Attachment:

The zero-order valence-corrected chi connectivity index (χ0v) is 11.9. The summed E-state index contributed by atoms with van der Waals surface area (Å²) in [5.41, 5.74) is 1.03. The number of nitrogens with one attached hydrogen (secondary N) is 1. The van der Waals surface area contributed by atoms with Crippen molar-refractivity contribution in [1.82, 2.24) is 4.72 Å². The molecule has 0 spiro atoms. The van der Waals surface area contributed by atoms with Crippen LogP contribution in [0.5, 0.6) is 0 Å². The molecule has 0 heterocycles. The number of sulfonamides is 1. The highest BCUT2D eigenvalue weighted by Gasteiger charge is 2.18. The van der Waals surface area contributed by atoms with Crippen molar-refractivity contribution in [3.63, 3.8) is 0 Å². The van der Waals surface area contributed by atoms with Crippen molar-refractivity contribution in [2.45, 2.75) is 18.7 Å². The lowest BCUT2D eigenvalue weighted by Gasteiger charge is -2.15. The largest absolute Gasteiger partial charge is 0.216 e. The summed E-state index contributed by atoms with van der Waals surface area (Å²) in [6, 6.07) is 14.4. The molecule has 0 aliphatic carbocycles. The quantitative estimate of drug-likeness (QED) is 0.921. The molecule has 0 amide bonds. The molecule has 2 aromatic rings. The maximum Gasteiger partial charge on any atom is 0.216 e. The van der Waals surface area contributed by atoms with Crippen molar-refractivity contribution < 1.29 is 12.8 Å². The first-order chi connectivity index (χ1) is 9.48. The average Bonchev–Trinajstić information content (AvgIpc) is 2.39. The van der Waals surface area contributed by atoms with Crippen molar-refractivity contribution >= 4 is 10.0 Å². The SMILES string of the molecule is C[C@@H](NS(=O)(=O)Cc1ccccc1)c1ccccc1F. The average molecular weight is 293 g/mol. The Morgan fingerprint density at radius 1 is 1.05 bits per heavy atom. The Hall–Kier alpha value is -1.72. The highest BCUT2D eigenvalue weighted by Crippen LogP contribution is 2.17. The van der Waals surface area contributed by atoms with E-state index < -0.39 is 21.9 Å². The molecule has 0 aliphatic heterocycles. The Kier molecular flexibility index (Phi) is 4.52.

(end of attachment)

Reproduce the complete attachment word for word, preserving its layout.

The zero-order valence-corrected chi connectivity index (χ0v) is 11.9. The summed E-state index contributed by atoms with van der Waals surface area (Å²) in [5.41, 5.74) is 1.03. The number of nitrogens with one attached hydrogen (secondary N) is 1. The van der Waals surface area contributed by atoms with Crippen molar-refractivity contribution in [1.82, 2.24) is 4.72 Å². The molecule has 0 spiro atoms. The van der Waals surface area contributed by atoms with Crippen LogP contribution in [0.5, 0.6) is 0 Å². The molecule has 0 heterocycles. The number of sulfonamides is 1. The highest BCUT2D eigenvalue weighted by Gasteiger charge is 2.18. The van der Waals surface area contributed by atoms with Crippen molar-refractivity contribution in [3.63, 3.8) is 0 Å². The van der Waals surface area contributed by atoms with Crippen molar-refractivity contribution in [2.45, 2.75) is 18.7 Å². The lowest BCUT2D eigenvalue weighted by Gasteiger charge is -2.15. The largest absolute Gasteiger partial charge is 0.216 e. The summed E-state index contributed by atoms with van der Waals surface area (Å²) in [6, 6.07) is 14.4. The molecule has 0 aliphatic carbocycles. The quantitative estimate of drug-likeness (QED) is 0.921. The molecule has 0 amide bonds. The molecule has 2 aromatic rings. The maximum Gasteiger partial charge on any atom is 0.216 e. The van der Waals surface area contributed by atoms with Crippen molar-refractivity contribution < 1.29 is 12.8 Å². The first-order chi connectivity index (χ1) is 9.48. The average Bonchev–Trinajstić information content (AvgIpc) is 2.39. The van der Waals surface area contributed by atoms with Crippen molar-refractivity contribution >= 4 is 10.0 Å². The SMILES string of the molecule is C[C@@H](NS(=O)(=O)Cc1ccccc1)c1ccccc1F. The average molecular weight is 293 g/mol. The Morgan fingerprint density at radius 1 is 1.05 bits per heavy atom. The Hall–Kier alpha value is -1.72. The highest BCUT2D eigenvalue weighted by Crippen LogP contribution is 2.17. The van der Waals surface area contributed by atoms with E-state index < -0.39 is 21.9 Å². The molecule has 0 aliphatic heterocycles. The Kier molecular flexibility index (Phi) is 4.52.